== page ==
RE: Three things they need to do
By dgingerich on 4/15/2012 9:26:29 PM , Rating: 3
I worked retail for 7 years before I got into computer support. I worked two years for Best Buy. back when Best Buy was at the top of their game. Customer service, not sales, was the name of the game. We were not pushed to sell people anything, we were there to provide information, keep the store clean, and help customers with physical labor. This is the way most retail stores work, all the successful ones. Best Buy moved away from that, and now they're failing. What you describe is exactly that kind of change. It's not a really big reach to figure out why they're going down now.


RE: Three things they need to do
By FITCamaro on 4/16/2012 8:53:07 AM , Rating: 3
I dunno when you worked there but when I did, it was all about the upsell. They didn't give a crap that you actually helped a customer get what they need and want. They cared about whether or not you were selling the $150-200 service plan on the $400 Emachine POS(back before they had price adjusted service plans). Whether or not you attached a UPS to the sale.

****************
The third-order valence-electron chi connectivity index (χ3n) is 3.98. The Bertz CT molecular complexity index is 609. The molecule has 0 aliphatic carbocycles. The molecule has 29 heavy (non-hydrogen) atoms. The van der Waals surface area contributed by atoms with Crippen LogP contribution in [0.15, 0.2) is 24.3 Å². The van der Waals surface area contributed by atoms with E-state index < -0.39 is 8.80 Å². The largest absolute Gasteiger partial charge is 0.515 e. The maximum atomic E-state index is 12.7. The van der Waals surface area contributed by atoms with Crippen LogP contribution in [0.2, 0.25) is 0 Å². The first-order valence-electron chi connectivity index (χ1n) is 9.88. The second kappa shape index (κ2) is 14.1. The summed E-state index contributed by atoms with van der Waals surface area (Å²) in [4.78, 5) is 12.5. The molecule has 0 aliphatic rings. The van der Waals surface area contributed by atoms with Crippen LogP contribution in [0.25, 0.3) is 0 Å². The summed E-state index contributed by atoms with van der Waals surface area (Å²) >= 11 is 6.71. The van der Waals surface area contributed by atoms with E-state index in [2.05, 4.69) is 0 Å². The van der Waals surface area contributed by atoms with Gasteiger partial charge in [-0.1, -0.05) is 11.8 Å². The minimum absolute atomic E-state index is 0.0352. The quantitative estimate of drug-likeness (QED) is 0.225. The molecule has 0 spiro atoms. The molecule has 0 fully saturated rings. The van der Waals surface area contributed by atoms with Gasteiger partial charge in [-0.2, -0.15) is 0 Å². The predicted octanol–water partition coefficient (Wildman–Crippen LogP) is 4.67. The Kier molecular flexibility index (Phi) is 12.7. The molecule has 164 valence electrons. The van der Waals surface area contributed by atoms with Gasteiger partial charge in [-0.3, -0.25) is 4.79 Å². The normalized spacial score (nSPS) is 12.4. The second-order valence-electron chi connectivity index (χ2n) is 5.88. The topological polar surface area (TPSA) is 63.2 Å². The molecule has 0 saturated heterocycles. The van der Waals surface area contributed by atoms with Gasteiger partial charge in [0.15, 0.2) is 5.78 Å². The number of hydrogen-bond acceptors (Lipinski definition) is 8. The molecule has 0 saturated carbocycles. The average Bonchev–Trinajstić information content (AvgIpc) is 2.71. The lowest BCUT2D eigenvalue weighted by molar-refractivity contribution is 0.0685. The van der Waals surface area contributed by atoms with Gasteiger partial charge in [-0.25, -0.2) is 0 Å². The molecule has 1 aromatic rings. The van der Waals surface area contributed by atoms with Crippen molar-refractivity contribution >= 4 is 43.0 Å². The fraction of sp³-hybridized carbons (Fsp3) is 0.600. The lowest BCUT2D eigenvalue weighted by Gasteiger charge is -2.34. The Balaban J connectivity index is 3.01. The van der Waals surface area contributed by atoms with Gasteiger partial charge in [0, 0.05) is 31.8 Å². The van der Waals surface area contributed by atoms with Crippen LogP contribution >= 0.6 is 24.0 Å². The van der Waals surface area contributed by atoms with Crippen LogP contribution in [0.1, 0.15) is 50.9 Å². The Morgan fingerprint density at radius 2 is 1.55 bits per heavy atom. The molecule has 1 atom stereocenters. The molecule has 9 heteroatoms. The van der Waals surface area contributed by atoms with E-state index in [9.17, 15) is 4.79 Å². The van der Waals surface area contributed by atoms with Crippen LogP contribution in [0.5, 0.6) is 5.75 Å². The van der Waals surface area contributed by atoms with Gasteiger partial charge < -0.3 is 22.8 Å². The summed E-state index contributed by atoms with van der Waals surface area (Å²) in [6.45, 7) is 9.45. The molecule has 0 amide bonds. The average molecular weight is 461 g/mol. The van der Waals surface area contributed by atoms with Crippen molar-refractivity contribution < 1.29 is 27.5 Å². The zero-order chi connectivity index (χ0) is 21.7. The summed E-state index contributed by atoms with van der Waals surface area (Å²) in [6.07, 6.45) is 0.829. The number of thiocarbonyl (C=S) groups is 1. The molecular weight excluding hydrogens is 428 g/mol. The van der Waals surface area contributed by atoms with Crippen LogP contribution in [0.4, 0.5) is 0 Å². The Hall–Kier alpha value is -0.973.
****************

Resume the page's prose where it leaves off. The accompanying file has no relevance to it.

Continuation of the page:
I left because I got tired of the managers there treating me like I was going to be like them. A 40 year old working at Best Buy.


RE: Three things they need to do
By cknobman on 4/16/2012 10:11:35 AM , Rating: 3
Same for me and I worked there 2004-2005 while I was getting my CIS degree.

Everything was about upsell and attachments and salesmen would literally get reemed and have their jobs threatened if we let someone walk out just buying a base product with no accessories, warranties, or services.